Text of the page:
JAN: My mothers used Southern Comfort, but I prefer rum.
It's the only alcohol I really like.
BETH: I like it, too. It smells like Christmas. I make
Hot Toddies sometimes, to ward off a chill.
JAN: Best of all, I like those concoctions you get at Polynesian
restaurants! Served in a skull, with a floating gardenia.
BETH: The "love potion"! I haven't had one in years. It
comes in a whole pineapple, with two straws, and you can't order
one just by yourself.
JAN: "Suffering Bastards." With a parasol. I've always
wanted to carry one. A Parasol, with a big flowered hat. Like
yours, Ruth. I adore it!
RUTH: Filene's Basement. Try it on. Go ahead,.
JAN: The Divine Basement - Where else? (tries on hat)
RUTH: Bloomie's, maybe.
JAN: I bet Lana just goes wild over this!
JAN: Your friend. Isn't that her name?
RUTH: What are you talking about?
JAN: The woman in the park--
BETH: You remember, Ruth. She came by to pick you up after
the fund raiser. We met her.
RUTH: Oh, you mean Nancy!
JAN: I could have sworn she said "Lana". I mean, it's so
exotic, like Lana Turner.
RUTH: She probably did say "Lana". She hates being called
Nancy, so going from Nan to Lana--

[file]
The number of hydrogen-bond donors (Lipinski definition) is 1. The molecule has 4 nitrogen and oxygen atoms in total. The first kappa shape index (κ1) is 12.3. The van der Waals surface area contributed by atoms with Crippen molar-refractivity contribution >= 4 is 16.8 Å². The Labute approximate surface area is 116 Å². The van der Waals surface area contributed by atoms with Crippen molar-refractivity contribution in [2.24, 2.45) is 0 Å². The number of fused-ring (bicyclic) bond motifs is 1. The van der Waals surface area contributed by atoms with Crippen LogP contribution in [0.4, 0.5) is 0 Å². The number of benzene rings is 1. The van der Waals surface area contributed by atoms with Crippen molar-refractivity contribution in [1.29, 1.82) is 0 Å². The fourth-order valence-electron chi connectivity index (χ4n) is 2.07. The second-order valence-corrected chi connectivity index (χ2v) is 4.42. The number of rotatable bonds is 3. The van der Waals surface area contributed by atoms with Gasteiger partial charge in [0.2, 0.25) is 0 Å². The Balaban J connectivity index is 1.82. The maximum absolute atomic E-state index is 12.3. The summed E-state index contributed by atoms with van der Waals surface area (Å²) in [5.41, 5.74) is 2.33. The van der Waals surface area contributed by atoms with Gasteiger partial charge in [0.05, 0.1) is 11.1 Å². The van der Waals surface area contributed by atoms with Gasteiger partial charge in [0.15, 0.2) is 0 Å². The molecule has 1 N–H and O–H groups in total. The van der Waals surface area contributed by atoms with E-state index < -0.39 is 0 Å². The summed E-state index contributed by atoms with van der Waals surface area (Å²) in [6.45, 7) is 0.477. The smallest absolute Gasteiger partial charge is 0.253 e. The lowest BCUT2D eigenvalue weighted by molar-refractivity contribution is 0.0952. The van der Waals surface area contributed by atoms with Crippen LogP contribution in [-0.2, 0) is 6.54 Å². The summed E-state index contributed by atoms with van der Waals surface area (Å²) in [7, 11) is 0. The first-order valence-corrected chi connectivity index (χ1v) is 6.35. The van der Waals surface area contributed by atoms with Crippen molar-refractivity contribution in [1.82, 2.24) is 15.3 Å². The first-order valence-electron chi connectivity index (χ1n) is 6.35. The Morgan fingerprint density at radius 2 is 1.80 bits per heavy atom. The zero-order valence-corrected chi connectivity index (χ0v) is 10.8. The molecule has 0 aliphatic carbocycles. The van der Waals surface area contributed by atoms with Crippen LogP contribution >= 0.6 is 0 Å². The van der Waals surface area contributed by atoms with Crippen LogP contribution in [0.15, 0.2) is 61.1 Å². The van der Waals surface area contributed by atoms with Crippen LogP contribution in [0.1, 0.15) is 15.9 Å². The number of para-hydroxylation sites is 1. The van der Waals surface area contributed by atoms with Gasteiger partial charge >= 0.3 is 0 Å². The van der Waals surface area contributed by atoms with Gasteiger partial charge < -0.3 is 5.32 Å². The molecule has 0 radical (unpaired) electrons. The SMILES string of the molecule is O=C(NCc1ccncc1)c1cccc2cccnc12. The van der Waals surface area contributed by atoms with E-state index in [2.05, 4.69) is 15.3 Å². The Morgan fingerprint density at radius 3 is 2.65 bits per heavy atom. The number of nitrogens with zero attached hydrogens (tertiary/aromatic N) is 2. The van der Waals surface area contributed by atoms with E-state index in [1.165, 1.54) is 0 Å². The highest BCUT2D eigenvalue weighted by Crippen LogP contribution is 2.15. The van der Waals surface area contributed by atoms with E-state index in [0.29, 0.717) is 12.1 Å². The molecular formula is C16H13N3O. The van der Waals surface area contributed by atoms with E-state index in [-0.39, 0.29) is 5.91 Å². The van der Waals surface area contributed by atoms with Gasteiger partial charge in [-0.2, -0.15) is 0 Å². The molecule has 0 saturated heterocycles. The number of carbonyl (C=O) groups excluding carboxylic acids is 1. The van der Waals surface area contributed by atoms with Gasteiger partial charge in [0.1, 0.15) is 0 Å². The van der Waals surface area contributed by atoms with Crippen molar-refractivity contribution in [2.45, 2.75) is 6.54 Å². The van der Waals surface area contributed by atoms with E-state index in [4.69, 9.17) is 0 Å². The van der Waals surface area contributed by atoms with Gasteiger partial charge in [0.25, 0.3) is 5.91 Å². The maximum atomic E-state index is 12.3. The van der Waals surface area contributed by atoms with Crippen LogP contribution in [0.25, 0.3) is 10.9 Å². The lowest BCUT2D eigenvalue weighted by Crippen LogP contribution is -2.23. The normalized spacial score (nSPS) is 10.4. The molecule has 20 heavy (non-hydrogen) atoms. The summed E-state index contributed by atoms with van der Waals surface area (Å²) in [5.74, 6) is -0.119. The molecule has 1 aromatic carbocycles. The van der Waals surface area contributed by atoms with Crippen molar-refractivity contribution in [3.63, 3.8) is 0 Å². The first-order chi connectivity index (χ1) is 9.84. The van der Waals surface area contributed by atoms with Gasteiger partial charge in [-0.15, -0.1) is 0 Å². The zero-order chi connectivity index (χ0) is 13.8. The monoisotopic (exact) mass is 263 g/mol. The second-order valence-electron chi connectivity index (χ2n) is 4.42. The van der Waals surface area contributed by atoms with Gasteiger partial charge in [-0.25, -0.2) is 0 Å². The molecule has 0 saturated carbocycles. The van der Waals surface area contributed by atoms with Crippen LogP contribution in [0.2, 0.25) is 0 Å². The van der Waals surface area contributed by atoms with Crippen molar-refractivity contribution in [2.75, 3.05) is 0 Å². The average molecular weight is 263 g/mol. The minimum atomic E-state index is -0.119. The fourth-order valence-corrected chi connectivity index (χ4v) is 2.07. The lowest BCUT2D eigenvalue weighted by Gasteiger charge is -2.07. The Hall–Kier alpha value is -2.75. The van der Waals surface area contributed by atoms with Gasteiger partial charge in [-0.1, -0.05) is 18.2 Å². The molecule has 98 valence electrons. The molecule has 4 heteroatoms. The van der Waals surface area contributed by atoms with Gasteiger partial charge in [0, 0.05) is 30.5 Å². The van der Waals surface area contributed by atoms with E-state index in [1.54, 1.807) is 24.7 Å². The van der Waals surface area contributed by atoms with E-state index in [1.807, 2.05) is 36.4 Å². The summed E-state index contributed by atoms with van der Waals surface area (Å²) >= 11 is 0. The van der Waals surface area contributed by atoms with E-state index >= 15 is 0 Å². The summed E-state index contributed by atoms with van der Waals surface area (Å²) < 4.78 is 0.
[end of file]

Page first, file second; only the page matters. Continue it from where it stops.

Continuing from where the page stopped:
BETH: But if it's her name--
JAN: If she hates it, let her change it!
RUTH: Why not?
BETH; A girl I went to school with changed her name from
Peterson to Maridaughter. Marcia Maridaughter. I have a hard time
saying it. (SHEILA knocks on the door, Jan goes to open)
JAN: Hail, the intrepid climber!
(SHEILA stands panting, transfixed by JAN in
RUTH: Come in so Jan can shut the door, will you?
SHEILA: O. Yeah.
JAN: (realizes, takes off hat) Uh..thanks, Ruth.
It's not really me, is it?
SHEILA: How should I know? It's something.
JAN: (referring to hat) Ruth can carry it off.
SHEILA: Jan! What the hell kind of a job've you got? You
can afford all this?
JAN: I'm in software. Computers.
SHEILA: Still money in computers?
JAN: If you're in the right place at the right time. That's
where I am at the moment, so I'm stuck until I've paid off my
SHEILA:(at window) Jesus H. Christ! The view!
JAN: You should see it at sunset.
SHEILA: Isn't Ellen here? She's usually first.
BETH: Didn't she call? What about Margaret?
JAN: Margaret's on my machine from yesterday. Her boss
sent her out of town to help with an audit.
RUTH: Damn! I really wanted Margaret here.
JAN: Ellen's Mark is in bed with a fever.
SHEILA: So we're the whole committee? Jeez.
BETH: Unless Linda--
SHEILA: Forget Linda. I went by her place to get her, nobody
RUTH: If other women won't--! Never mind. No one has to